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A bullet-proof arms trade treaty

Publication Date : 28-06-2012


That is what the world community is calling for -- a bullet-proof Arms Trade Treaty (ATT), and for some very good reasons. In fact, the idea of a treaty regulating arms trade was initially put forward in 2003 by a group of Nobel Peace Laureates led by Oscar Arias, and it was first addressed in the UN in December 2006 when the UN General Assembly adopted Resolution 61/89.

The UN is scheduled to craft "common international standards for the import, export and transfer of conventional weapons" during a 4-week long conference in New York between July 2 and 27. Negotiations will be carried out by the 193 Member States of the UN. In addition, hundreds of representatives from non-governmental organisations, public interest groups, the arms industry, media and inter-governmental organisations will attend, from which, hopefully, will emerge a robust ATT.

Regrettably, the world has so far failed to realise the great harm being wrought every day by the proliferation of licit weapons. That compounds the problem when this combines with the unabated spread of illicit small arms. We wonder whether those who deal in the purchase and sale of arms and ammunition will ever feel qualms of conscience to know that the sale of bananas is even more regulated than sale of legal weapons.

Interestingly, Amnesty International will launch a month-long campaign during the time of the UN conference on ATT by issuing a "bananafesto" in New York's Times Square drawing attention to the fact that bananas are subject to stricter global trade rules than conventional weapons. One is also not certain whether the largest global arms trading countries are aware of the fact that every day more than 2,000 people are killed as a consequence of armed violence, mostly precipitated by easy access to lethal arms and weapons.

We also fail to internalise the fact that most of the illegal arms and weapons that percolate into the clandestine market are in fact legally produced. It is because of weak governance generally, and specifically due to lack of strict control, oversight and regulatory mechanisms, that these find their way into illegal trade, and eventually in the hands of non-state actors, insurgents and extremists.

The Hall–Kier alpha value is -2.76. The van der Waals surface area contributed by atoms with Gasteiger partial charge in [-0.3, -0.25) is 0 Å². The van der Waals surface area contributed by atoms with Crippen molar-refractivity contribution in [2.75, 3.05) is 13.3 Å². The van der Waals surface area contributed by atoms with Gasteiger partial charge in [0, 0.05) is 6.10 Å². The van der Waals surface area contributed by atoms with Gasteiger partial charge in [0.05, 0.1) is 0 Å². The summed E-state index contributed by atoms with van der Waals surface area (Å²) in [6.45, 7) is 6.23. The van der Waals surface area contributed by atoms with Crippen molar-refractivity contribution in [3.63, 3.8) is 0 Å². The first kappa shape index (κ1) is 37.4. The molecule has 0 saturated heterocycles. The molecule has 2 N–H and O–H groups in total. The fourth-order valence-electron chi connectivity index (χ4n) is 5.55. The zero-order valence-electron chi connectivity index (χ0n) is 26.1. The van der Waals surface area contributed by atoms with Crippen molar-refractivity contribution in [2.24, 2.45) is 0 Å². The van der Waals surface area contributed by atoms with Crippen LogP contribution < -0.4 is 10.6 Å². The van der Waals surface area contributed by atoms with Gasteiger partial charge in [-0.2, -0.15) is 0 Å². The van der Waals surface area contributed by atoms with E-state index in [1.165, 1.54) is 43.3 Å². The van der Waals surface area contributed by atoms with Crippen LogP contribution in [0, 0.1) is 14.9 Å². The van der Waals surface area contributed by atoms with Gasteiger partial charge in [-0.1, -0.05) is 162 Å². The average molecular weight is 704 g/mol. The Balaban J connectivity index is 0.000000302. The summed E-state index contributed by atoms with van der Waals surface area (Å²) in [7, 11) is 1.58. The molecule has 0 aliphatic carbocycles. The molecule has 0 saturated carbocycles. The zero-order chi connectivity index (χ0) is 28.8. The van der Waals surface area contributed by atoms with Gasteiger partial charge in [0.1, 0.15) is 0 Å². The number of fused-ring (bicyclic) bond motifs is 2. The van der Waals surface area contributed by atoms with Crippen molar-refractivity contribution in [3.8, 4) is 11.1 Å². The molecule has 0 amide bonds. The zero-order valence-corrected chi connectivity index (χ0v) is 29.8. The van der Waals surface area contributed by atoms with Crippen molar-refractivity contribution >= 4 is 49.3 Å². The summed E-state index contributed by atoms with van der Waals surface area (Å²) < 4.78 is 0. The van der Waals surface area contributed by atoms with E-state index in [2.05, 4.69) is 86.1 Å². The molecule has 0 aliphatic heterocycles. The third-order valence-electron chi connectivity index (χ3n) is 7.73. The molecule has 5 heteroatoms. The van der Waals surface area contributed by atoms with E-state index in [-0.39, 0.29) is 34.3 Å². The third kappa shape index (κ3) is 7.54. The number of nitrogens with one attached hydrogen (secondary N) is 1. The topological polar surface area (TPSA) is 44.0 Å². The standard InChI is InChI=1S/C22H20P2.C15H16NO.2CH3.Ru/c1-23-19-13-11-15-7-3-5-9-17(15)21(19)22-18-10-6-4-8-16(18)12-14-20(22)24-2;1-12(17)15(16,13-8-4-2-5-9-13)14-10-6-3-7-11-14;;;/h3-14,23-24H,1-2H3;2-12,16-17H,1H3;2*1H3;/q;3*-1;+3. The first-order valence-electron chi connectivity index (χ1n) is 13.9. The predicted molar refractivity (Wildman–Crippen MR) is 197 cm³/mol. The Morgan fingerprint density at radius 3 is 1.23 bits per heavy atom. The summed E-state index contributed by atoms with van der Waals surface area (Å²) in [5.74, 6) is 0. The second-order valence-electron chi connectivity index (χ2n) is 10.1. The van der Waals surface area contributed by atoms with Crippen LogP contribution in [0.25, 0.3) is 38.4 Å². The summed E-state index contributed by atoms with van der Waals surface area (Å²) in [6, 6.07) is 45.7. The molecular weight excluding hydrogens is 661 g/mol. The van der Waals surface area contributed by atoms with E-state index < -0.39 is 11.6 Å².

A very good case in point is the arms haul in Bangladesh's port city Chittagong where perfectly legal weapons and military hardware would have become an illegal lot had the ten-truck load of weapons and ammunition not been intercepted in 2002.

Governments during the Cold War era and even afterwards have armed rebel groups against regimes they had opposed, from their own weapon lot, which eventually helped stimulate further societal violence and conflict. The US administration, for example, had facilitated the shipment of guns to Mexican drug cartels at various times.

The lack of international minimum standards, according to Oxfam, Amnesty International and the Arms Control Association, "allowed a notorious gun smuggler like Viktor Bout to circumvent US-backed sanctions and sell weapons to rogue regimes for years before he was captured in Thailand and sentenced to 25 years in prison in New York earlier this year." The protagonists of the treaty, including those mentioned above among others, assert that the treaty is vital to national security in a world where only 52 countries have laws regulating arms brokers -- and fewer than half of those have criminal or monetary penalties for illegal brokering.

One could well ask when there is already a UN Register on Conventional Arms since 1991, where countries subscribing to it report regularly, and there are more than 170 countries that do so, what is the need for another treaty on arms trade. The simple answer is the Register lists only seven categories of arms whereas the ATT proposes 12, including technology and equipment to produce these weapons. However, there are also some differences between the Register and the proposed treaty.

The Register is a confidence building measure, and participation in the Register is voluntary, and registration is basically limited to trade volume of large-scale weapons designed for offensive action. And we need more than a CBM mechanism.

The question is what if a major exporter is against the treaty? The proposed treaty does in no way circumvent a country's inherent right to self defence and security and based on a simple principle that there would be no transfer of weapons when those are likely to be used for violation of international human rights, humanitarian law, or will adversely affect sustainable development.

For its part Bangladesh has been in full support of the proposals emphasising on the need to formulate it in a way that would be universally acceptable. And happily, most of the largest arms suppliers support the spirit of the treaty.

However, there are sceptics in the US Senate which would have to approve it before becoming a party to the treaty. They feel that it would violate the 2nd Amendment and would want to ensure that right of sovereign states to individual or collective self-defence does not prejudice the inherent right of personal self-defence.

There is little doubt that if we are to protect ourselves from bullets we must have a bulletproof arms control treaty participated by all countries. And more importantly, implement the provisos effectively.

The author is Editor, Oped & Defence & Strategic Affairs, The Daily Star.


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